As I pondered on that memory, I realised that it could be taken as a parable, in miniature, of our redemption – I was looking for a place where I could feel at home and had arrived at such a place, but before I could enter, the Master of the house had to wash the dirt from my feet, so that I could enter with dignity. But then I was drawn deeper into that memory and I realised that the real treasure of the story was the smile of welcome – for without that smile, the foot-washing would not have been a parable. Had the man come with the bowl of water, but without a smile and maybe also grumbling about people who do not know better than to enter houses with dirty feet – then his action would have been a reproach, not a welcome.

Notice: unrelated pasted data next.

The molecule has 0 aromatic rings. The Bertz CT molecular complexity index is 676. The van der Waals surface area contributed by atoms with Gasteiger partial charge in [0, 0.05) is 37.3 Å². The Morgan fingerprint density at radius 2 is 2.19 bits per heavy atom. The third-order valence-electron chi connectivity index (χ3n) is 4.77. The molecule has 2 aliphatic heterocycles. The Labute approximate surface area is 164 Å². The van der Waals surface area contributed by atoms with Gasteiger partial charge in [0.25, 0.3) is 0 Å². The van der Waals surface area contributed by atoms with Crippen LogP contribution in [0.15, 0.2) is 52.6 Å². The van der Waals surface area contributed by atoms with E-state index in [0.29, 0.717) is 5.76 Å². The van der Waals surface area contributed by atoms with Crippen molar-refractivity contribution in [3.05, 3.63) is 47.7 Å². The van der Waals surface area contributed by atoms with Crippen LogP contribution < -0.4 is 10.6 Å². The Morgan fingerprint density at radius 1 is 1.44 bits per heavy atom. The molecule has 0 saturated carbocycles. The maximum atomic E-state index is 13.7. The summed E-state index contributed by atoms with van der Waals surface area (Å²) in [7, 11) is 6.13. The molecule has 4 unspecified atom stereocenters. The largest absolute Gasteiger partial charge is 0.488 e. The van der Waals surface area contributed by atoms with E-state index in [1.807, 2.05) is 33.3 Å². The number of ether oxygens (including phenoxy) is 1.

One of the deepest truths of our Faith is the saying “Ubi caritas…” – “wherever there is friendship and love, there is God”. An action which leads us into friendship with others and so also with God is a “good action”, but an action which is done without kindness – without a smile – may be a “righteous action” but if it does not lead us into friendship it is not of God. Some people get a little frightened of this, for it seems to suggest that I am saying that only kindness matters and rules and laws can be dispensed with – but that is not what I am saying. Laws and rules show us the path into friendship and love – but they have to point beyond themselves in order to do that and so it is possible to obey all the rules and still not find our way into friendship – witness the Pharisees in so many Gospel stories. However, if I look at someone with friendship and kindness, I am hardly likely to kill him, steal from him, cheat him or lie about him. Kindness therefore stands as the guarantee that what I do is of God.